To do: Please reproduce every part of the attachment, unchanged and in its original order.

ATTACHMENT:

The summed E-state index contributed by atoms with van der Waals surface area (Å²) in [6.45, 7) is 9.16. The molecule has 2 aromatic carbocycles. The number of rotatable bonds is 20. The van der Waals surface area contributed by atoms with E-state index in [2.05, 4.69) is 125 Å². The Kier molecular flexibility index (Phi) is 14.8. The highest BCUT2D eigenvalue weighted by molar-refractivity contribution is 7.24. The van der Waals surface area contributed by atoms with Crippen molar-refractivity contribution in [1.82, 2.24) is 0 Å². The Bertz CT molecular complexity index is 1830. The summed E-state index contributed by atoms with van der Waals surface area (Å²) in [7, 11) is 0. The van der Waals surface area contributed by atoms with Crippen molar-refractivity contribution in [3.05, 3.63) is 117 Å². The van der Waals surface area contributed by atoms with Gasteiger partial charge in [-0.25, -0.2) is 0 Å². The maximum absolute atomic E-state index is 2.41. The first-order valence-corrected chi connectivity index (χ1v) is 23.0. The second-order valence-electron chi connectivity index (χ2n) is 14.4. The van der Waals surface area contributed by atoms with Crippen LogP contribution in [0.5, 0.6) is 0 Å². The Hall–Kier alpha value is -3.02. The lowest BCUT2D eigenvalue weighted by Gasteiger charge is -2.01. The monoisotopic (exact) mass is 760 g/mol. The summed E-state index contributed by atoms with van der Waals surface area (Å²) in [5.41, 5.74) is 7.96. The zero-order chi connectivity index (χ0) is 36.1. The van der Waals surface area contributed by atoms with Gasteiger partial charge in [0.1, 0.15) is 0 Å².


The summed E-state index contributed by atoms with van der Waals surface area (Å²) in [6.45, 7) is 9.16. The molecule has 2 aromatic carbocycles. The number of rotatable bonds is 20. The van der Waals surface area contributed by atoms with E-state index in [2.05, 4.69) is 125 Å². The Kier molecular flexibility index (Phi) is 14.8. The highest BCUT2D eigenvalue weighted by molar-refractivity contribution is 7.24. The van der Waals surface area contributed by atoms with Crippen molar-refractivity contribution in [1.82, 2.24) is 0 Å². The Bertz CT molecular complexity index is 1830. The summed E-state index contributed by atoms with van der Waals surface area (Å²) in [7, 11) is 0. The van der Waals surface area contributed by atoms with Crippen molar-refractivity contribution in [3.05, 3.63) is 117 Å². The van der Waals surface area contributed by atoms with Gasteiger partial charge in [-0.25, -0.2) is 0 Å². The maximum absolute atomic E-state index is 2.41. The first-order valence-corrected chi connectivity index (χ1v) is 23.0. The second-order valence-electron chi connectivity index (χ2n) is 14.4. The van der Waals surface area contributed by atoms with Crippen LogP contribution in [0.5, 0.6) is 0 Å². The Hall–Kier alpha value is -3.02. The lowest BCUT2D eigenvalue weighted by Gasteiger charge is -2.01. The monoisotopic (exact) mass is 760 g/mol. The summed E-state index contributed by atoms with van der Waals surface area (Å²) in [5.41, 5.74) is 7.96. The zero-order chi connectivity index (χ0) is 36.1. The van der Waals surface area contributed by atoms with Gasteiger partial charge in [0.1, 0.15) is 0 Å².